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Vitamin K Summary

Description: A lipid cofactor that is required for normal blood clotting. Several forms of vitamin K have been identified: VITAMIN K 1 (phytomenadione) derived from plants, VITAMIN K 2 (menaquinone) from bacteria, and synthetic naphthoquinone provitamins, VITAMIN K 3 (menadione). Vitamin K 3 provitamins, after being alkylated in vivo, exhibit the antifibrinolytic activity of vitamin K. Green leafy vegetables, liver, cheese, butter, and egg yolk are good sources of vitamin K.

Key Diseases for which Vitamin K is Relevant

  1. Stroke (Strokes) : 46 outcomes 88 studies in 392 results
  2. Atrial Fibrillation : 34 outcomes 113 studies in 427 results
  3. Hemorrhage : 28 outcomes 80 studies in 692 results
  4. Venous Thromboembolism : 16 outcomes 47 studies in 196 results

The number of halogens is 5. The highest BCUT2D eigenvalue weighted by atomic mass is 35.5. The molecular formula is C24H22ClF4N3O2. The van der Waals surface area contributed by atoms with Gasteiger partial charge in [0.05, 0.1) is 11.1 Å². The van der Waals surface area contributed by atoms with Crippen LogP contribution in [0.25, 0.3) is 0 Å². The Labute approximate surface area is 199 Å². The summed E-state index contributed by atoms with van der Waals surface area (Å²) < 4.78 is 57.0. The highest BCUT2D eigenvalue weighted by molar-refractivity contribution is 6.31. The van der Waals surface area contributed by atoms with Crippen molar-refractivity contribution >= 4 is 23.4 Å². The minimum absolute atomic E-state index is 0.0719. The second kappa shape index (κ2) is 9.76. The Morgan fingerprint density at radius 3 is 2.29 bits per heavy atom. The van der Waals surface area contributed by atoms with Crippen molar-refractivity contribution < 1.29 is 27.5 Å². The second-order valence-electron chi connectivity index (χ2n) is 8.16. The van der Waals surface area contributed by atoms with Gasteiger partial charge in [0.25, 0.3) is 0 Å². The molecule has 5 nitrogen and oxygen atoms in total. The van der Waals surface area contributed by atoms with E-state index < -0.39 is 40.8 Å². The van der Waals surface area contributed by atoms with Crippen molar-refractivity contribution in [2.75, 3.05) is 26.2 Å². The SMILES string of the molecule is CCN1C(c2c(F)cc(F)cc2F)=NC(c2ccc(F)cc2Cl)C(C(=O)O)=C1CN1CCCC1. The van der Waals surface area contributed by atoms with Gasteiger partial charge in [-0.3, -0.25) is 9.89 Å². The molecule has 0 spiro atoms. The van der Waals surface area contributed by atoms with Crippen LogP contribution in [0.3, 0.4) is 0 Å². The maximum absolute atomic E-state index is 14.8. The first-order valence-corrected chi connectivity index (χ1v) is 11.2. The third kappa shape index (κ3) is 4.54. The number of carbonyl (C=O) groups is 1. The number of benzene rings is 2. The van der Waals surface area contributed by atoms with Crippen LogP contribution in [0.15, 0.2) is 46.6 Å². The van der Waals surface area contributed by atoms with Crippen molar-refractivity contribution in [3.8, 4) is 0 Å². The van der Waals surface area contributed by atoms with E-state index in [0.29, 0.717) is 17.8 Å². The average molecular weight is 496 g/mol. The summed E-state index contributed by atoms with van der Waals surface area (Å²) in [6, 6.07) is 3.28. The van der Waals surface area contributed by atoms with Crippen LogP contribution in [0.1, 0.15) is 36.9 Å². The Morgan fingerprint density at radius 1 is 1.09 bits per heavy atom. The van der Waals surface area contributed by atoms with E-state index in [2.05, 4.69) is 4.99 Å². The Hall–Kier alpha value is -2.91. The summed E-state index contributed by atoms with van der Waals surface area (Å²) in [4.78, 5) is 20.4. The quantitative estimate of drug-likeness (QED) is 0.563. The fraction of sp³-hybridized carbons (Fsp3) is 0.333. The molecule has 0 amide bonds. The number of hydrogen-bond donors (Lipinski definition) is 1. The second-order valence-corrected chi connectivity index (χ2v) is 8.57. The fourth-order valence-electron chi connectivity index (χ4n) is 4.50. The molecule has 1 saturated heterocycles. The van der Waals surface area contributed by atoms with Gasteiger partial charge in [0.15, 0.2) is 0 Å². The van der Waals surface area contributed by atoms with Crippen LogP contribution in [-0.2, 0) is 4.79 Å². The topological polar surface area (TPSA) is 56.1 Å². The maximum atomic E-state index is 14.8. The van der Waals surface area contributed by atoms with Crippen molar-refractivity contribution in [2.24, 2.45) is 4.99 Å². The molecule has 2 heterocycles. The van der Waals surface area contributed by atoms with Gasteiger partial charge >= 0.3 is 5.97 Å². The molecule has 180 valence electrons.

5. Neoplasms (Cancer) : 12 outcomes 43 studies in 251 results
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Drugs Related to Vitamin K

  1. Warfarin (Coumadin)
  2. Anticoagulants
  3. Low-Molecular-Weight Heparin (Heparin, Low Molecular Weight)
  4. rivaroxaban
  5. Aspirin (Acetylsalicylic Acid)
  6. Heparin (Liquaemin)
  7. Factor Xa (Coagulation Factor Xa)
  8. apixaban
  9. acarboxyprothrombin (PIVKA)
  10. Blood Coagulation Factors (Coagulation Factor)
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Therapies Related to Vitamin K

  1. Electric Countershock (Cardioversion)
  2. Lasers (Laser)
  3. Hormone Replacement Therapy (Therapy, Hormone Replacement)
  4. Injections
  5. Transplants (Transplant)
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